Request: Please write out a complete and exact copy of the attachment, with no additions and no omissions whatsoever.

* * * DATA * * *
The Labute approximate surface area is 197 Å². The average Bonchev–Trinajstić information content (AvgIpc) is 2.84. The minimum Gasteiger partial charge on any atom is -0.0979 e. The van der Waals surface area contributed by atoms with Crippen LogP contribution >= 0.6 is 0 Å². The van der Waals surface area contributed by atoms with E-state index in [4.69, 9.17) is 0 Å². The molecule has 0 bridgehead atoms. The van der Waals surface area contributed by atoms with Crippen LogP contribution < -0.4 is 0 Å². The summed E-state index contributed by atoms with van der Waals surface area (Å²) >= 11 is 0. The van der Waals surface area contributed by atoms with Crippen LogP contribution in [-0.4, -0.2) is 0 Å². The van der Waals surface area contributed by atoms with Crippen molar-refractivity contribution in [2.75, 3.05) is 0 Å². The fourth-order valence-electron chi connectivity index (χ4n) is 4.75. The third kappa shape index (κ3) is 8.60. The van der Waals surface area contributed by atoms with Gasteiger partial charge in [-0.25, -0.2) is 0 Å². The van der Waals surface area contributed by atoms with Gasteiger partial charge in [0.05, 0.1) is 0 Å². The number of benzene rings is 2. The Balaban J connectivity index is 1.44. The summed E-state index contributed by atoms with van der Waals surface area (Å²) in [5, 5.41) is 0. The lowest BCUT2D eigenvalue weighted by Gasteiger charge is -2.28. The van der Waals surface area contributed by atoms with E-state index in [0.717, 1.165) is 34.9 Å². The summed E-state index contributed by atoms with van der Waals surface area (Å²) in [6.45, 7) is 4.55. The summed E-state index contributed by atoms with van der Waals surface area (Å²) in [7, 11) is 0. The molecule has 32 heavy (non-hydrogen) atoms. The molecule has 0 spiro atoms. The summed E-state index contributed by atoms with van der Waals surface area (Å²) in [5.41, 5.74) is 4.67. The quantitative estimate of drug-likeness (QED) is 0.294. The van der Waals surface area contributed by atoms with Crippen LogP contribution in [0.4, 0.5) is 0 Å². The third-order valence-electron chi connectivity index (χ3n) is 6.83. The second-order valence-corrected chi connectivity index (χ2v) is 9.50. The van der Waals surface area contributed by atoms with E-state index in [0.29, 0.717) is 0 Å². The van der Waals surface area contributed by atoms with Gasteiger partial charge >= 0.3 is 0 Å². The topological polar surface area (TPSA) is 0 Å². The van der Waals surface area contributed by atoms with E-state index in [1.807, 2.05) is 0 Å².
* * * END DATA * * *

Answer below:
The Labute approximate surface area is 197 Å². The average Bonchev–Trinajstić information content (AvgIpc) is 2.84. The minimum Gasteiger partial charge on any atom is -0.0979 e. The van der Waals surface area contributed by atoms with Crippen LogP contribution >= 0.6 is 0 Å². The van der Waals surface area contributed by atoms with E-state index in [4.69, 9.17) is 0 Å². The molecule has 0 bridgehead atoms. The van der Waals surface area contributed by atoms with Crippen LogP contribution < -0.4 is 0 Å². The summed E-state index contributed by atoms with van der Waals surface area (Å²) >= 11 is 0. The van der Waals surface area contributed by atoms with Crippen LogP contribution in [-0.4, -0.2) is 0 Å². The van der Waals surface area contributed by atoms with Crippen molar-refractivity contribution in [2.75, 3.05) is 0 Å². The fourth-order valence-electron chi connectivity index (χ4n) is 4.75. The third kappa shape index (κ3) is 8.60. The van der Waals surface area contributed by atoms with Gasteiger partial charge in [-0.25, -0.2) is 0 Å². The van der Waals surface area contributed by atoms with Gasteiger partial charge in [0.05, 0.1) is 0 Å². The number of benzene rings is 2. The Balaban J connectivity index is 1.44. The summed E-state index contributed by atoms with van der Waals surface area (Å²) in [5, 5.41) is 0. The lowest BCUT2D eigenvalue weighted by Gasteiger charge is -2.28. The van der Waals surface area contributed by atoms with E-state index in [0.717, 1.165) is 34.9 Å². The summed E-state index contributed by atoms with van der Waals surface area (Å²) in [6.45, 7) is 4.55. The summed E-state index contributed by atoms with van der Waals surface area (Å²) in [7, 11) is 0. The molecule has 32 heavy (non-hydrogen) atoms. The molecule has 0 spiro atoms. The summed E-state index contributed by atoms with van der Waals surface area (Å²) in [5.41, 5.74) is 4.67. The quantitative estimate of drug-likeness (QED) is 0.294. The van der Waals surface area contributed by atoms with Crippen LogP contribution in [0.4, 0.5) is 0 Å². The third-order valence-electron chi connectivity index (χ3n) is 6.83. The second-order valence-corrected chi connectivity index (χ2v) is 9.50. The van der Waals surface area contributed by atoms with E-state index in [0.29, 0.717) is 0 Å². The van der Waals surface area contributed by atoms with Gasteiger partial charge >= 0.3 is 0 Å². The topological polar surface area (TPSA) is 0 Å². The van der Waals surface area contributed by atoms with E-state index in [1.807, 2.05) is 0 Å².